Spoiler alert: If you are watching Game of Thrones (GoT), but aren’t fully caught up, you may want to read this later!
In the past 6-12 months, synthetic identity fraud has skyrocketed and has been one of the hottest topics in the financial crimes domain. At the same time, whether it’s Game of Thrones or The Walking Dead, zombies have surged in popularity to play starring roles on television over the past decade.
What do these two statements have to do with each other? Let me explain, because the time for the army of zombie synthetic identities may be nigh.
What Is a Zombie Synthetic Identity?
Many of us remember 2013 when the FBI announced that they had dismantled a major criminal ring committing credit card fraud. Eighteen people had fabricated more than 7,000 synthetic identities and stolen over $200 million. This story was near and dear to my heart as I personally helped identify and investigate portions of this very fraud ring for a client. I also helped identity and investigate a number of other synthetic identity rings – it was an exciting and rewarding time that solidified my career commitment to fighting fraud.
As the years passed by, fraud evolved to target lower hanging fruit (as it always does). We fought (and continue to fight) the growth of card not present (CNP) fraud that followed the rise in e-commerce. Next followed a surge in account takeover and identity theft as data breaches make personally identifying information a commodity on the Dark Web. More recently, the race has been to detect fraud in emerging faster payment schemes (real-time payments).
But now, in 2019, it’s déjà vu as more and more of my conversations with clients have centered around synthetic identities hitting up cards, auto, telco, and other vulnerable product lines. And while a lot of information regarding “how and where” synthetics are created – including my own recent interview with Detective Jessie Gossman where he shared his experiences in law enforcement fighting synthetics and detailed e-book on the topic which describes the process of creating synthetics – we should also be considering the zombie synthetic and what to do about it.
For those of you familiar with the credit bureaus, you know that derogatory information such as late payments, collections, or charge offs are legally required to be purged from your record after 7 years and cannot be used in credit risk decisioning. While this may be a good thing for consumer protection, it’s not so great for fraud prevention because it opens the flood gates for first-party fraudsters – whether with true, manipulated, or synthetic identities – to commit the same schemes they may have 7 years prior. Bad customers can come back from the dead as zombie synthetic identities.
For synthetics that were never tagged as frauds and instead strategically hid themselves in the bad debt book (analysts estimate that 20% of the bad debt book is actually fraud!) this presents a pernicious problem. In addition to the financial loss, banks will have the double whammy in OpEx of once again trying to collect on someone who does not exist. Hence the new army of White Walkers (or technically army of Wights as my colleague recently pointed out). And don’t forget the lesson learned from the FBI: If 18 people can fabricate 7,000 identities, there are some Night Kings among us.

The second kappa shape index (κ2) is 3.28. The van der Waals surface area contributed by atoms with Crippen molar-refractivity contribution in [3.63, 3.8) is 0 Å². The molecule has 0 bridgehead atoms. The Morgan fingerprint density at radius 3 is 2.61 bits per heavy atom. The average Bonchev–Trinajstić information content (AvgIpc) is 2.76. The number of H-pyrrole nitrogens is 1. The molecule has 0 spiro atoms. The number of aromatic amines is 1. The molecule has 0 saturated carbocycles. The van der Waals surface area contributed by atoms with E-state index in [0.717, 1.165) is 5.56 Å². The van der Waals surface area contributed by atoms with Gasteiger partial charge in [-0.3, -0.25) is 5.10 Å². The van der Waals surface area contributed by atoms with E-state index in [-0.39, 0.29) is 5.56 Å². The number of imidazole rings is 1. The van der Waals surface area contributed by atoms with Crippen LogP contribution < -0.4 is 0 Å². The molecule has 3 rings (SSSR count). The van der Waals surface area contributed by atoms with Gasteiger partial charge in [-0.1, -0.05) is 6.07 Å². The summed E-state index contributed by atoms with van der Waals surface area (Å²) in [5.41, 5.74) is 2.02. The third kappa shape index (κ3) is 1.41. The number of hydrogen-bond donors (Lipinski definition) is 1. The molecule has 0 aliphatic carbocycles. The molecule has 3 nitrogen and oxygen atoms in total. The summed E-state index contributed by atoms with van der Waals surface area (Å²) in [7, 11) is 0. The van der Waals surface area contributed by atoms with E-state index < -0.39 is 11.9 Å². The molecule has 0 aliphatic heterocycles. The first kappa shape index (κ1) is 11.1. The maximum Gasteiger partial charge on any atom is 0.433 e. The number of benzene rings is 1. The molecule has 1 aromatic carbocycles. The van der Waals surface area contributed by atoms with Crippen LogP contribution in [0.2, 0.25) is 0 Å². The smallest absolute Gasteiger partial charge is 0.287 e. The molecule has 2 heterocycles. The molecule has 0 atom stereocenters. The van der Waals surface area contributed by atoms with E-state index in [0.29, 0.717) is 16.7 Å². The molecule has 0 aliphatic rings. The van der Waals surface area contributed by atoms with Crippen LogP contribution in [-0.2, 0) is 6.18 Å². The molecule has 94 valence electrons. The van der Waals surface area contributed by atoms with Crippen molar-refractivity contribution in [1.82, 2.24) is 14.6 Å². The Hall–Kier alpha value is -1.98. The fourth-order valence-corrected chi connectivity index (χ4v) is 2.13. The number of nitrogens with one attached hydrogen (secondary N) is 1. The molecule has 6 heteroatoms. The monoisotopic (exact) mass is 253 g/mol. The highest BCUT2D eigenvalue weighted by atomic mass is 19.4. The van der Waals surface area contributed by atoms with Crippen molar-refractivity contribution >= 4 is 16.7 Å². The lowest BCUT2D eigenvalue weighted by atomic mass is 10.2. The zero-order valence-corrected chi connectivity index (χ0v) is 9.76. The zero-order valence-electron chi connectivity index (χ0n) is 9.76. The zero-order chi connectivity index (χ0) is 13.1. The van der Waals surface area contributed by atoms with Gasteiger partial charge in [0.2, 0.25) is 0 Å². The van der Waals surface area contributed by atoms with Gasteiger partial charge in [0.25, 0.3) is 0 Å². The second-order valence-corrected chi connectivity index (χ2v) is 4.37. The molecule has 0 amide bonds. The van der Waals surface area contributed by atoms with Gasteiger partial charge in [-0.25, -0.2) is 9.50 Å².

How to Stop the Zombie Synthetic Identity Apocalypse
What can you do to stop the zombie apocalypse?
- Become Arya Stark. The challenge with this idea is I’m not sure we have the time to take her intensive multi-year immersion assassin training course.
- Layer your fraud controls. There is no all-seeing, all-knowing three-eyed raven to help us – not that Bran has been much help anyways. No one data source, shared negative list, consortium or issuer-specific model, ruleset, or investigative capability will solve the synthetic fraud issue. It will be combinations of these capabilities that maximize detection rates and minimize false positives because each are attuned to their own strengths.
- Fight identity fraud across the customer lifecycle. We all want to stop fraud at the earliest point possible (point of customer origination), but we also need to consider how we can mitigate losses downstream of applications as we continuously monitor our portfolios for evolving fraud rings, strategically detect fraud on the events level of non-monetary and monetary payment transactions, and conduct post-mortem investigations to ensure the same fraud cannot hit us again through accurate tagging and evolution of our strategies.
- Address the continuum of credit risk and fraud. Because so much fraud is hidden on the bad debt book, it is a problem that requires cross-functional collaboration. Credit risk, fraud, and yes – I’ll say it – AML compliance areas must work together, with shared technology, to fight the problem.
PS: Should I trademark the term zombie synthetic? Remember, you heard it here first!